CULTURE WATCH: Civil Disobedience (Part 3)

drawing  by Don Cannavaro

By Wendell Cantrell

(This is the third of four articles examining the Christian response to civil disobedience. Parts one and two can be read in the stories archive.)

A burning question for us is this—Has God set up an authority in the state that is autonomous from Himself? This leads quickly to a second question—Are we to obey the state no matter what?  As this series progresses, I hope you are beginning to question the wisdom of an affirmative answer to that question. In this issue, we will look at what is to be done when the state violates its legitimate function. Basically, the early Christians died because they wouldn’t obey the state in civil matters.1 When we read of these early believers being thrown to the lions, we most commonly think it was for religious reasons. In the eyes of Roman authorities, they were civil rebels. The Romans actually didn’t care what you believed, as long as you were also willing to worship Caesar as a sign of your loyalty to the state. Our forefathers believed, as should we, that there is a point where duty demands that we disobey the state. We will explore some early church history delving into the courageous actions of William Tyndale, John Bunyan, and John Knox during the 1500-1600s. We will close by looking at a classic work by Samuel Rutherford called Lex Rex (the Law is King).

During the Reformation age, there were Christian leaders who took the same stance as the early church in disobeying the state when its laws ran contrary to scriptural principles. In England, William Tyndale, the noted English Bible translator, disobeyed the King’s direct order to stop translating Scripture into the language of the people. Tyndale often worked in the middle of the night, in vacant buildings, away from the watchful eye of the King’s men, ready to flee when the authorities got close. He was willing to die, but like the apostle Paul, wanted to keep living while there was work to be done. After many years in exile, he was finally betrayed and executed.

John Bunyan, the author of Pilgrim’s Progress, refused to obey the King’s order to stop preaching the gospel outside the established Church of England. He was arrested three times for preaching without a state license and for failing to attend the Church of England. He spent 12 years in an English jail, from which he wrote his most famous work, before becoming ill and dying at age 59. It seems that in every place where the Reformation was succeeding, there was some form of civil disobedience.

Another notable act of civil disobedience happened in Scotland. John Knox wrote an incendiary book called The Admonition to England. He argued that believers had the right and duty to disobey if the King’s rules were contrary to the Bible. He made the case that a king not complying with God’s laws is a tyrant and must be opposed. He is credited with saving Scotland from Romanism and Anglicanism. He also helped establish the Presbyterian Church as the dominant church in Scotland. Knox died quietly at home in 1572, but his legacy lived on. His book was an inspiration to the French Protestants called Huguenots. Their slogan was “No King but Jesus.” They went to battle with the Catholic King of France. This led to the slaughter of 50,000 of them by the Catholic army.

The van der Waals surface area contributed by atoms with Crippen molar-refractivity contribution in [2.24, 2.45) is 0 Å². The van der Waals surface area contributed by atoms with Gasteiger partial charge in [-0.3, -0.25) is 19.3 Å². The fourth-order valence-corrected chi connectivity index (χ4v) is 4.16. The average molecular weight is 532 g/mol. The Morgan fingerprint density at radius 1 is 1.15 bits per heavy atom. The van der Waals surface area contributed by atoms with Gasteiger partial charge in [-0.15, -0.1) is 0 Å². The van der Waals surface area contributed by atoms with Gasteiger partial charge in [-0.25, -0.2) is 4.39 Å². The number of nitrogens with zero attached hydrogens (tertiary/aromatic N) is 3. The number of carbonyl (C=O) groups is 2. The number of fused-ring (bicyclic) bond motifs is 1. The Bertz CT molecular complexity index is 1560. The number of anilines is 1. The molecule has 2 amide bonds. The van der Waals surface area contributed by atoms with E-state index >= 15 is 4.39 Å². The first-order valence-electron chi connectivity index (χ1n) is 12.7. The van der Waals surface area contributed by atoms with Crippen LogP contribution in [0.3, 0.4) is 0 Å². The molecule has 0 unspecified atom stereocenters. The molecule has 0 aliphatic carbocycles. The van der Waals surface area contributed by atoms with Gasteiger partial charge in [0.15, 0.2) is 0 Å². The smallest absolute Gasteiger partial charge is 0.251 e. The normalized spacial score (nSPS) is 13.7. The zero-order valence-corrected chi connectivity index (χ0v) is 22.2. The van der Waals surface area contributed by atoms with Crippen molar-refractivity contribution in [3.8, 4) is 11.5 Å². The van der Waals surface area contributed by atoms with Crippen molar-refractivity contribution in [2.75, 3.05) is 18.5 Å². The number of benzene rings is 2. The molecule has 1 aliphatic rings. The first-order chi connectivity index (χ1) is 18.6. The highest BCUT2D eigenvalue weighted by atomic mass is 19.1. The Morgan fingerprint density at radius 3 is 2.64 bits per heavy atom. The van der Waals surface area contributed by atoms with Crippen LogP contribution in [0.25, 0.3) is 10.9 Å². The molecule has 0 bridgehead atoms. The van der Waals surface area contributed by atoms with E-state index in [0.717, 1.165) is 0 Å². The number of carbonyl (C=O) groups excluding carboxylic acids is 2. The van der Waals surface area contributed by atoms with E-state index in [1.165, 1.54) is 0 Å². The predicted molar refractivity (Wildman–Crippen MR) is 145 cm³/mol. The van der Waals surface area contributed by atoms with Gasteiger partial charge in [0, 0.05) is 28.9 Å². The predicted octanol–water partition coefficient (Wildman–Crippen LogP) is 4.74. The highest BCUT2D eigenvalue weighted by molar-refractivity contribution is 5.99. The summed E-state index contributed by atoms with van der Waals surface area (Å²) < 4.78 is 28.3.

Another Scottish pastor, Samuel Rutherford, picked up Knox’s cause in the following generation. He also wrote a very influential book called Lex Rex in 1644. In this book, he boldly advocates for limited government and the restraint of monarchical power. His theory vindicates the rights of the people to stand against absolute monarchy. It remains one of the most comprehensive expressions of Calvinistic political theory. Rutherford was emphatic that scripture clearly demonstrated that there was no such thing as the “Divine Right of Kings” to do whatever they wanted. The law is king, not the other way around. If the king disobeys the law, his government is tyrannical, and the people have the right and duty to disobey. We must support civil authorities as such, until there are commands to do anything contrary to the Law of God. This theory was very influential among the American colonists, and was commonly used to justify the Declaration of Independence.

There was actually an intermediary between the colonists and Rutherford. According to Francis Schaeffer, John Locke secularized Rutherford’s arguments about the right to revolt against the tyrant. He made four basic points which will be familiar to you:

▪     Inalienable rights
▪     Government by consent
▪     Separation of powers
▪     The right to resist unlawful authority.

The appropriate type of resistance for the believer is the big question. The fallen world will always call for force. However, before using force of any kind, Schaeffer argues, there must be a seeking for legal action, peaceful protests, and non-violent resistance. It is possible that we may face a government action similar to England’s forbidding Bunyan’s preaching of the gospel. The most likely way we would see this manifested, in 21st century America, would be “hate speech laws” that forbid  biblical preaching against the sins of certain lifestyles.  Stay tuned next month as we look at issues we are facing currently in which each one of us must determine where to draw the line in the sand.


(1)  A Christian Manifesto by Francis Schaeffer

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